Chris Castle makes 3–no wait–2 points

Responding to my comments, Chris Castle really, really wants to make three points:

First, I’d probably pay more attention to you, whoever you are, if you would sign a real name to just one of your various posts.

Second, you take the point out of context–the parasitic behavior is the trading of illegal copies. I’ve never had a problem with the technology, just the behavior. If what you’re doing is legal, then you can explain yourself to your ISP and you should be able to continue using your account although you may have to pay a higher rate for bandwidth. If you don’t like paying for your bandwidth usage, I’m sure there will be some ISPs in the short run who will cater to those being shut off. In the long run, if you don’t like paying for bandwidth, thank the millions of people who are ripping off the creative community. I–for one–will not shed a single tear for you. Fortunately for you, our society is taking a very long time to impose the negative externalities of illegal file bartering in the places they belong.

Third, I don’t debate with cowards, just those who stand behind their own names and take responsibility for what they say.

First, you may or may not pay attention to me, after all I have generally ignored you–except for a couple of times when IP Central has published links to your rants. As of yet, I will decide when or not to post anonymously. But I am in pretty good company with everyone else who has chosen to use a pen name, e.g. Mark Twain and George Orwell.

Second, I am not taking any point out of context–it is you who are trying to conflate illegal file sharing with using P2P technology. Someone can use IM infrastructure to trade illegal copies, or just a plain old website, too. Comcast broke a protocol, not illegal file sharing. They also committed fraud, because they told their customers that they could use bit torrent. And exactly why should I have to pay a higher rate for bandwidth, rather than the same rate everyone else pays? I had indicated in all of my posts that I am totally fine with Comcast charging more for bandwidth, if that is what the want to do.  What I do have a problem with though is their discriminating based on protocols used, rather than bandwidth.  And I especially have this problem after Comcast says in their own FAQ’s that they don’t discriminate based on protocols.

Third, see my response to your First comment.

Chris Castle makes 3–no wait–2 points

Hate speech of the far right (Chris Castle edition)

Chris Castle has a long rant about Comcast’s blocking the Bit Torrent protocol, or to be more precise he has a long rant about the many who are criticizing Comcast; it seems he is a little upset that many have objections to Comcast’s actions, and that a consensus exists that committing fraud in the name of some secret agenda might actually be *wrong.* Corporate misbehavior is doing much to further the cause of net neutrality; one prominent commentator has changed his mind and come out in favor of some form of net neutrality, as pointed out over at Freedom to Tinker.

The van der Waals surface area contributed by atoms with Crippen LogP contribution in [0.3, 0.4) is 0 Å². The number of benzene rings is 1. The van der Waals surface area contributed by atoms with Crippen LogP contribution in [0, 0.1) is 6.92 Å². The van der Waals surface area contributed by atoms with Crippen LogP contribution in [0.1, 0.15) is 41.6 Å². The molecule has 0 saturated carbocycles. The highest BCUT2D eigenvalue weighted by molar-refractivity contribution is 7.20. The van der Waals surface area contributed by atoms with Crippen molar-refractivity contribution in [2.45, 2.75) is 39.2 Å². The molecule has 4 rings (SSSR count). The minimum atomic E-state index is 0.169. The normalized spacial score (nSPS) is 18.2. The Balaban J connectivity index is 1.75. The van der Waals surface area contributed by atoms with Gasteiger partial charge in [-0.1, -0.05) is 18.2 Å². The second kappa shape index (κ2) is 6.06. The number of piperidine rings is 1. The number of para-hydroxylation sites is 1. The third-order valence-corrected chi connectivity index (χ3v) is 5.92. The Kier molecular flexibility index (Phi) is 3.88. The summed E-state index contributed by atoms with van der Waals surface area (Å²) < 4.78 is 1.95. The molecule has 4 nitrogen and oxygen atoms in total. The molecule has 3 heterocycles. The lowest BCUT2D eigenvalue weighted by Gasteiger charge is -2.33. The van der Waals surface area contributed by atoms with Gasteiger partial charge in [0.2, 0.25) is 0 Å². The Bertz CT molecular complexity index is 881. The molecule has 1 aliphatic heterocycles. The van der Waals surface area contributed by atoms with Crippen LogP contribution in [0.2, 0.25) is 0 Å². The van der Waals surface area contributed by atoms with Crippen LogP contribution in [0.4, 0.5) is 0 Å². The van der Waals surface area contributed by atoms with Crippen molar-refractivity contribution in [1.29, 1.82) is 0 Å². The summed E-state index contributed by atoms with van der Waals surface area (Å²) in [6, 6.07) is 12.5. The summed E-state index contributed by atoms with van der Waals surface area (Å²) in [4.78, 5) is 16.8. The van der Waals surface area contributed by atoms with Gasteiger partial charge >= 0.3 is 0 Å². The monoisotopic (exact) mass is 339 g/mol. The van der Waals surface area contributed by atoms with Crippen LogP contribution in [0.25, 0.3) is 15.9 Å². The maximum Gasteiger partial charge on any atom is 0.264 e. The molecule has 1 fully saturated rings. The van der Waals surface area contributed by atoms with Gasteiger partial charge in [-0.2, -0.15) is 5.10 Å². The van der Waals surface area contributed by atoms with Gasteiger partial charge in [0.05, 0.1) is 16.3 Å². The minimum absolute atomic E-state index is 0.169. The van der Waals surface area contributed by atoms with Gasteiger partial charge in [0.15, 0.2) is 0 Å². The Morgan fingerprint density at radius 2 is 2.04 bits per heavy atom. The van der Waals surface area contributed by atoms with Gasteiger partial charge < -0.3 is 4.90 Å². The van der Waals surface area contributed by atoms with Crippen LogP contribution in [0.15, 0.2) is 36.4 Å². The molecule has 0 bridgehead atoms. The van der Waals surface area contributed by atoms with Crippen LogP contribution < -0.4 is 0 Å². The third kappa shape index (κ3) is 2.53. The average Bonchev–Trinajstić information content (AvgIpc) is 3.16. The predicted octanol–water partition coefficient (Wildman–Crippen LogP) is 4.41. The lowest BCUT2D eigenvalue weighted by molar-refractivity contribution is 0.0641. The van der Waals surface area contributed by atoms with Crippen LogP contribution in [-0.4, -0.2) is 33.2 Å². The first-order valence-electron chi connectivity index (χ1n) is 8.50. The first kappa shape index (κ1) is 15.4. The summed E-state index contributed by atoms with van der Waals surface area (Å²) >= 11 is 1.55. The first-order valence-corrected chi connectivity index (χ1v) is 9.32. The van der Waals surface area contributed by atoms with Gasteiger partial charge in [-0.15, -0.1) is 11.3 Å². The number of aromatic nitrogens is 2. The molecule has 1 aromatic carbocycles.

Chris never mentions that Comcast lied to its own customers in its FAQS and thereby committed fraud. They also interfered with their subscriber’s freedom of association. Those are minor sins, or perhaps even virtues, in Chris’s book. First, he starts out with some generalizations, and is so mad he gets his words all mixed up, which was my clue that this was really some kind of hate speech, not rational argument:

My general thesis there is that at a high level of abstraction (a) there are two essentially classes of traffic on the Internet, one legal and one illegal, and (b) if an ISP is not going to have the spine to shut off illegal file bartering on its network, the least they could do is make it very, very unpleasant for the illegal file bartering and substantially illegal social networking systems to operate.

Here we have an insatiable demand for simplicity: there can apparently be only two categories of anything, and the idea of a nuance like ‘legal file sharing’ or ‘immoral disruption of networking protocols’ can’t even begin to enter into the debate.

The use of an adverb as a adjective is unique, though: “there are two essentially classes” beats even some of W’s hilarious mis-speaks.

Then, there is the sweeping accusation that social networking systems are “substantially illegal” which he never explains. But he doesn’t have to: this is anti-net neutrality hate speech, and he gets his thoughts as right as his grammar, and his logic as twisted as his emotions.

But this speech has plenty of antecedents, particularly over at IP Central, which seems to be about the only place that actually likes Chris Castle’s writing. He goes on:

Continue reading “Hate speech of the far right (Chris Castle edition)”

Hate speech of the far right (Chris Castle edition)